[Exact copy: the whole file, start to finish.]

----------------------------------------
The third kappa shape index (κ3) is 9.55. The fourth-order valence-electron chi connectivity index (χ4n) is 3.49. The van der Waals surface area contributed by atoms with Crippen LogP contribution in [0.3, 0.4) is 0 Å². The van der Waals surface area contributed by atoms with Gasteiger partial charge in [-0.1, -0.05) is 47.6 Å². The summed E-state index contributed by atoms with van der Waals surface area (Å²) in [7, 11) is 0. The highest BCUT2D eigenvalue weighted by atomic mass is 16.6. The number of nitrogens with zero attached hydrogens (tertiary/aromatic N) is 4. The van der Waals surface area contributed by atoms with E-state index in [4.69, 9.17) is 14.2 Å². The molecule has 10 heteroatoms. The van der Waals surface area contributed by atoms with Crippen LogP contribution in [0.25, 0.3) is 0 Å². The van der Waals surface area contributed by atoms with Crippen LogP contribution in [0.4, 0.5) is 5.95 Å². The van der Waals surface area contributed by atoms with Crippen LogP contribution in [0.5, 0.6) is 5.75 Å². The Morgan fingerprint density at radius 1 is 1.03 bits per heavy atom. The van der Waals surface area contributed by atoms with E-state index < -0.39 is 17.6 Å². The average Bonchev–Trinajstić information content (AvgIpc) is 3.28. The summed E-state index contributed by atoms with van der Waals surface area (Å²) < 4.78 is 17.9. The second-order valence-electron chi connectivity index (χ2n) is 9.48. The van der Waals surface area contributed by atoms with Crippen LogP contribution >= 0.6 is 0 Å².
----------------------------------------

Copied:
The third kappa shape index (κ3) is 9.55. The fourth-order valence-electron chi connectivity index (χ4n) is 3.49. The van der Waals surface area contributed by atoms with Crippen LogP contribution in [0.3, 0.4) is 0 Å². The van der Waals surface area contributed by atoms with Gasteiger partial charge in [-0.1, -0.05) is 47.6 Å². The summed E-state index contributed by atoms with van der Waals surface area (Å²) in [7, 11) is 0. The highest BCUT2D eigenvalue weighted by atomic mass is 16.6. The number of nitrogens with zero attached hydrogens (tertiary/aromatic N) is 4. The van der Waals surface area contributed by atoms with E-state index in [4.69, 9.17) is 14.2 Å². The molecule has 10 heteroatoms. The van der Waals surface area contributed by atoms with Crippen LogP contribution in [0.25, 0.3) is 0 Å². The van der Waals surface area contributed by atoms with Crippen LogP contribution in [0.4, 0.5) is 5.95 Å². The van der Waals surface area contributed by atoms with Crippen LogP contribution in [0.5, 0.6) is 5.75 Å². The Morgan fingerprint density at radius 1 is 1.03 bits per heavy atom. The van der Waals surface area contributed by atoms with E-state index < -0.39 is 17.6 Å². The average Bonchev–Trinajstić information content (AvgIpc) is 3.28. The summed E-state index contributed by atoms with van der Waals surface area (Å²) < 4.78 is 17.9. The second-order valence-electron chi connectivity index (χ2n) is 9.48. The van der Waals surface area contributed by atoms with Crippen LogP contribution >= 0.6 is 0 Å².